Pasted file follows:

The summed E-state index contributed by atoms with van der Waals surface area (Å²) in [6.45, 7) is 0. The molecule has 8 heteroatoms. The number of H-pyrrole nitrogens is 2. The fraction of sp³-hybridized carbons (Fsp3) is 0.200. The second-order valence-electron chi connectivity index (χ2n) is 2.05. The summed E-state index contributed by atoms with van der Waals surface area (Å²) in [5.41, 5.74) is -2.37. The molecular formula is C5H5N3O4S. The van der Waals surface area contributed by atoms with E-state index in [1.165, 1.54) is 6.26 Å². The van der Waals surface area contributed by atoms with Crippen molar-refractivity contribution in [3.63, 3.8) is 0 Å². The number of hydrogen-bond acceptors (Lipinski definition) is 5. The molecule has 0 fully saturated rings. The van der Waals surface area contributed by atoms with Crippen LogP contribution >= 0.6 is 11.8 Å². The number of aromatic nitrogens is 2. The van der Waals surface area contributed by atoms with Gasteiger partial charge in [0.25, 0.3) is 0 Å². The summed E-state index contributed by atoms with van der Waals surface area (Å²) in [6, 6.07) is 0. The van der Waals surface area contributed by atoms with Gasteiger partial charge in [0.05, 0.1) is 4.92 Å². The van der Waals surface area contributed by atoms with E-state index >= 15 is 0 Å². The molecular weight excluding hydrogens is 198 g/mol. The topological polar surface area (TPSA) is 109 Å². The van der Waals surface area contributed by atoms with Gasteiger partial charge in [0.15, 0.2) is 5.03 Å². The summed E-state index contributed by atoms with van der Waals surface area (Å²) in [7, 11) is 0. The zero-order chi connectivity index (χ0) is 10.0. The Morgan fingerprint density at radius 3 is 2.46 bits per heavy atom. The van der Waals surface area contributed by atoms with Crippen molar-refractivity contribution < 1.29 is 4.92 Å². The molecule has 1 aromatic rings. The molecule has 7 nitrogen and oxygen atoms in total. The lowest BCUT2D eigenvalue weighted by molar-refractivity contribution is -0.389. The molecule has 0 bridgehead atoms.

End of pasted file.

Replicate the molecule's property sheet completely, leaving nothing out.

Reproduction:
The summed E-state index contributed by atoms with van der Waals surface area (Å²) in [6.45, 7) is 0. The molecule has 8 heteroatoms. The number of H-pyrrole nitrogens is 2. The fraction of sp³-hybridized carbons (Fsp3) is 0.200. The second-order valence-electron chi connectivity index (χ2n) is 2.05. The summed E-state index contributed by atoms with van der Waals surface area (Å²) in [5.41, 5.74) is -2.37. The molecular formula is C5H5N3O4S. The van der Waals surface area contributed by atoms with E-state index in [1.165, 1.54) is 6.26 Å². The van der Waals surface area contributed by atoms with Crippen molar-refractivity contribution in [3.63, 3.8) is 0 Å². The number of hydrogen-bond acceptors (Lipinski definition) is 5. The molecule has 0 fully saturated rings. The van der Waals surface area contributed by atoms with Crippen LogP contribution >= 0.6 is 11.8 Å². The number of aromatic nitrogens is 2. The van der Waals surface area contributed by atoms with Gasteiger partial charge in [0.25, 0.3) is 0 Å². The summed E-state index contributed by atoms with van der Waals surface area (Å²) in [6, 6.07) is 0. The van der Waals surface area contributed by atoms with Gasteiger partial charge in [0.05, 0.1) is 4.92 Å². The van der Waals surface area contributed by atoms with E-state index >= 15 is 0 Å². The molecular weight excluding hydrogens is 198 g/mol. The topological polar surface area (TPSA) is 109 Å². The van der Waals surface area contributed by atoms with Gasteiger partial charge in [0.15, 0.2) is 5.03 Å². The summed E-state index contributed by atoms with van der Waals surface area (Å²) in [7, 11) is 0. The zero-order chi connectivity index (χ0) is 10.0. The Morgan fingerprint density at radius 3 is 2.46 bits per heavy atom. The van der Waals surface area contributed by atoms with Crippen molar-refractivity contribution < 1.29 is 4.92 Å². The molecule has 1 aromatic rings. The molecule has 7 nitrogen and oxygen atoms in total. The lowest BCUT2D eigenvalue weighted by molar-refractivity contribution is -0.389. The molecule has 0 bridgehead atoms.